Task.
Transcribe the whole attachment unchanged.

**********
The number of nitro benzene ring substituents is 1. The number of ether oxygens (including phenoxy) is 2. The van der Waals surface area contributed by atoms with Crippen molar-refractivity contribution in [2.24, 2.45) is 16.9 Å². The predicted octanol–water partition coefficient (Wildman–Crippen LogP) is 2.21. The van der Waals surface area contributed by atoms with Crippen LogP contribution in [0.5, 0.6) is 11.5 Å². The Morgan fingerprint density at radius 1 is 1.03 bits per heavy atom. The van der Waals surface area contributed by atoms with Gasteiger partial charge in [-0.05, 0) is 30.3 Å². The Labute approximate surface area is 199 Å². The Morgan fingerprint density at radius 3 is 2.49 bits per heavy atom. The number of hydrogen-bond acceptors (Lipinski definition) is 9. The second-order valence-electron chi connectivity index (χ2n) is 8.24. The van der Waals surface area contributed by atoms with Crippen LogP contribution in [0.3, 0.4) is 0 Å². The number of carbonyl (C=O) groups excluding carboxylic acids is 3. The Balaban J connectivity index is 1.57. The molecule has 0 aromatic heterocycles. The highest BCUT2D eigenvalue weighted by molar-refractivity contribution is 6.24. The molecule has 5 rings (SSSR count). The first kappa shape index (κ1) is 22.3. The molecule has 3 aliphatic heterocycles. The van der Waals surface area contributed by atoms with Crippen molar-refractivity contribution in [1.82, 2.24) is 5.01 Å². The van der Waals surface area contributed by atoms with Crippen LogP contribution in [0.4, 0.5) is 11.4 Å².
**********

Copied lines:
The number of nitro benzene ring substituents is 1. The number of ether oxygens (including phenoxy) is 2. The van der Waals surface area contributed by atoms with Crippen molar-refractivity contribution in [2.24, 2.45) is 16.9 Å². The predicted octanol–water partition coefficient (Wildman–Crippen LogP) is 2.21. The van der Waals surface area contributed by atoms with Crippen LogP contribution in [0.5, 0.6) is 11.5 Å². The Morgan fingerprint density at radius 1 is 1.03 bits per heavy atom. The van der Waals surface area contributed by atoms with Gasteiger partial charge in [-0.05, 0) is 30.3 Å². The Labute approximate surface area is 199 Å². The Morgan fingerprint density at radius 3 is 2.49 bits per heavy atom. The number of hydrogen-bond acceptors (Lipinski definition) is 9. The second-order valence-electron chi connectivity index (χ2n) is 8.24. The van der Waals surface area contributed by atoms with Crippen LogP contribution in [0.3, 0.4) is 0 Å². The number of carbonyl (C=O) groups excluding carboxylic acids is 3. The Balaban J connectivity index is 1.57. The molecule has 0 aromatic heterocycles. The highest BCUT2D eigenvalue weighted by molar-refractivity contribution is 6.24. The molecule has 5 rings (SSSR count). The first kappa shape index (κ1) is 22.3. The molecule has 3 aliphatic heterocycles. The van der Waals surface area contributed by atoms with Crippen molar-refractivity contribution in [1.82, 2.24) is 5.01 Å². The van der Waals surface area contributed by atoms with Crippen LogP contribution in [0.4, 0.5) is 11.4 Å².